Angelique Chrisafis in the Guardian today takes a look at the increasing levels of violence and harassment faced by members of the Gay and Lesbian community in Northern Ireland. An estimated five homophobic murders in the past six years and homophobic incidents increased by 300% in the past year in Derry, “now dubbed the “gay bashing capital” of Northern Ireland.” Gays and lesbians under siege as violence and harassment soar in Northern Ireland .
The article looks at some examples across the province ranging from spur of the moment to persistant and planned attacks, with mass cards being sent in some cases and evidence of paramilitary involvement.
“One reason for the rise in the number of recorded homophobic attacks is the gay community’s growing confidence in reporting abuse to the police. Community groups and police are working to increase this. But campaigners also say attacks are becoming more common and brutal.“
” The gay scene is growing. Belfast’s Gay Pride march is in its 15th year and every summer it files politely past the religious protesters with their megaphones.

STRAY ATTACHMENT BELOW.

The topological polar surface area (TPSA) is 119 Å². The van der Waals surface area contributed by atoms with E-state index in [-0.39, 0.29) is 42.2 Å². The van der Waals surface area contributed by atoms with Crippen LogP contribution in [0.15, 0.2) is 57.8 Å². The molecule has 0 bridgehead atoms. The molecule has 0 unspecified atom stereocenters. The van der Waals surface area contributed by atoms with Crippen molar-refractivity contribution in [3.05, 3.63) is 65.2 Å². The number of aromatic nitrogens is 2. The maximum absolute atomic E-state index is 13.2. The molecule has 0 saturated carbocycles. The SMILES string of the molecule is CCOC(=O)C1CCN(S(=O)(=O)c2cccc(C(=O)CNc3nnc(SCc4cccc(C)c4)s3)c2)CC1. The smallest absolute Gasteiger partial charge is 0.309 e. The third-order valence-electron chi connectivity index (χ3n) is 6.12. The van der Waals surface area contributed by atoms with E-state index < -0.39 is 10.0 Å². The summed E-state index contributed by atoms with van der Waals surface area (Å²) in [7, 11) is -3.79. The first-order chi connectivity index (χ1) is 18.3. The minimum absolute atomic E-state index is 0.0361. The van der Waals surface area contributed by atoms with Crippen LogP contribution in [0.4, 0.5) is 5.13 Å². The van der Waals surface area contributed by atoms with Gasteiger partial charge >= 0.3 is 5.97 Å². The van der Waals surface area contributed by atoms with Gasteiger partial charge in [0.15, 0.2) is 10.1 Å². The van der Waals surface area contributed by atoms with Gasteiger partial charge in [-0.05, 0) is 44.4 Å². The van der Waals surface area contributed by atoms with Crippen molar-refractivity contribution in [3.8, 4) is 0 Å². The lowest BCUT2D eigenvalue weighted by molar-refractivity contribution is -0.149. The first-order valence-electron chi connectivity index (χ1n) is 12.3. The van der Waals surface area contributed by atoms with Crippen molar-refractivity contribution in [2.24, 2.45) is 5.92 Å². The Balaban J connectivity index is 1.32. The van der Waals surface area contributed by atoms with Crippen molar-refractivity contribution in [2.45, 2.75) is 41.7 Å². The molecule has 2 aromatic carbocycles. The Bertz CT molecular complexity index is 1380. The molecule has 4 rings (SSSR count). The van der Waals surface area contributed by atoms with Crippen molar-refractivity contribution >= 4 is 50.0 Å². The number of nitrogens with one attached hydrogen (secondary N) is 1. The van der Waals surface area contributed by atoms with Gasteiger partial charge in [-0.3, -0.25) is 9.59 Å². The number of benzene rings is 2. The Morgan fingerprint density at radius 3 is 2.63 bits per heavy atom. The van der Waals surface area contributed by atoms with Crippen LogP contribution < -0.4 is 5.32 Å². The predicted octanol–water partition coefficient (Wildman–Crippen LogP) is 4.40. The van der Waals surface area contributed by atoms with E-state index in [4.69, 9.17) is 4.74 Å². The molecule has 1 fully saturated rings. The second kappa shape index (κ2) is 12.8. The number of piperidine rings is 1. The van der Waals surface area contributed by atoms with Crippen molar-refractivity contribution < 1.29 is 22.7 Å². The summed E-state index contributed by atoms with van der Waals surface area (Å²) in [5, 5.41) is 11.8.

But parliament’s Northern Ireland affairs committee has warned that if the government and police do not improve their handling of the “rising tide” of homophobic, racist and sectarian attacks in the province, “hate crime may spiral out of control with extremely serious consequences for the pace of social improvement”.
Police clearance rates for homophobic crime stand at 22.5%, which the committee of MPs found “unacceptably low”.
James Knox of Belfast’s Coalition on Sexual Orientation said the violence was a product of the post-Troubles society. “The Catholic-Protestant situation is starting to minimise and people are just looking for another excuse to have a go at somebody else,” he said. “Ethnic minorities, people with disabilities, gays and lesbians are easy targets.” “
It looks like the silver lining of the reduction of troubles-linked violence has a cloud attached to it. And sadly I suspect that many of our politicians who complain about attitudes which led to campaigns such as “Save Ulster from Sodomy” are not terribly interested in the welfare of our gay fellow Irishmen and Irishwomen.
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